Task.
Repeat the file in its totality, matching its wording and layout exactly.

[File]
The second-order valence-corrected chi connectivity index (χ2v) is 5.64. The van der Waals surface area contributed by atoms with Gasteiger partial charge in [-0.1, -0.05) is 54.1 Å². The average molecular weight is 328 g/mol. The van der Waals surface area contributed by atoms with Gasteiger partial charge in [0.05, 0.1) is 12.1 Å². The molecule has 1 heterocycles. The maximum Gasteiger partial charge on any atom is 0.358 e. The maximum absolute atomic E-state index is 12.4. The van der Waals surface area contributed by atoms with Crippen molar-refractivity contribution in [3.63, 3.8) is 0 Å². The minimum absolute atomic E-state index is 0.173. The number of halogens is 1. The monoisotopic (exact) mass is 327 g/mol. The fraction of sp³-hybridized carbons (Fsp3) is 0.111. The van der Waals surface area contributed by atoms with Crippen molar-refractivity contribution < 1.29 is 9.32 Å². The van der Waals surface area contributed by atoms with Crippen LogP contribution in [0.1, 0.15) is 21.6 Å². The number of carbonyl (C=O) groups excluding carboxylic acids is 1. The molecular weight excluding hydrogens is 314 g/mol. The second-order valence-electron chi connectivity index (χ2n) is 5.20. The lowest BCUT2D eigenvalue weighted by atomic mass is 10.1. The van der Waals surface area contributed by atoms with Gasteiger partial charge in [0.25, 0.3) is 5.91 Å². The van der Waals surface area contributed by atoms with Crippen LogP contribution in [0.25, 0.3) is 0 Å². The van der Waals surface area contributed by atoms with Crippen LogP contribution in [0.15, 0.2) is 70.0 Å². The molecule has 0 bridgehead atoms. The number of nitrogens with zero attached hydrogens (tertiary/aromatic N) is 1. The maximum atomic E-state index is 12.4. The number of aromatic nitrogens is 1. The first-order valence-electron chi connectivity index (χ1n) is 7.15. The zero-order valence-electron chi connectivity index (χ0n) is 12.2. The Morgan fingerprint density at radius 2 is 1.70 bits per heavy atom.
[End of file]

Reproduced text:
The second-order valence-corrected chi connectivity index (χ2v) is 5.64. The van der Waals surface area contributed by atoms with Gasteiger partial charge in [-0.1, -0.05) is 54.1 Å². The average molecular weight is 328 g/mol. The van der Waals surface area contributed by atoms with Gasteiger partial charge in [0.05, 0.1) is 12.1 Å². The molecule has 1 heterocycles. The maximum Gasteiger partial charge on any atom is 0.358 e. The maximum absolute atomic E-state index is 12.4. The van der Waals surface area contributed by atoms with Crippen molar-refractivity contribution in [3.63, 3.8) is 0 Å². The minimum absolute atomic E-state index is 0.173. The number of halogens is 1. The monoisotopic (exact) mass is 327 g/mol. The fraction of sp³-hybridized carbons (Fsp3) is 0.111. The van der Waals surface area contributed by atoms with Crippen molar-refractivity contribution < 1.29 is 9.32 Å². The van der Waals surface area contributed by atoms with Crippen LogP contribution in [0.1, 0.15) is 21.6 Å². The number of carbonyl (C=O) groups excluding carboxylic acids is 1. The molecular weight excluding hydrogens is 314 g/mol. The second-order valence-electron chi connectivity index (χ2n) is 5.20. The lowest BCUT2D eigenvalue weighted by atomic mass is 10.1. The van der Waals surface area contributed by atoms with Gasteiger partial charge in [0.25, 0.3) is 5.91 Å². The van der Waals surface area contributed by atoms with Crippen LogP contribution in [0.25, 0.3) is 0 Å². The van der Waals surface area contributed by atoms with Crippen LogP contribution in [0.15, 0.2) is 70.0 Å². The molecule has 0 bridgehead atoms. The number of nitrogens with zero attached hydrogens (tertiary/aromatic N) is 1. The maximum atomic E-state index is 12.4. The number of aromatic nitrogens is 1. The first-order valence-electron chi connectivity index (χ1n) is 7.15. The zero-order valence-electron chi connectivity index (χ0n) is 12.2. The Morgan fingerprint density at radius 2 is 1.70 bits per heavy atom.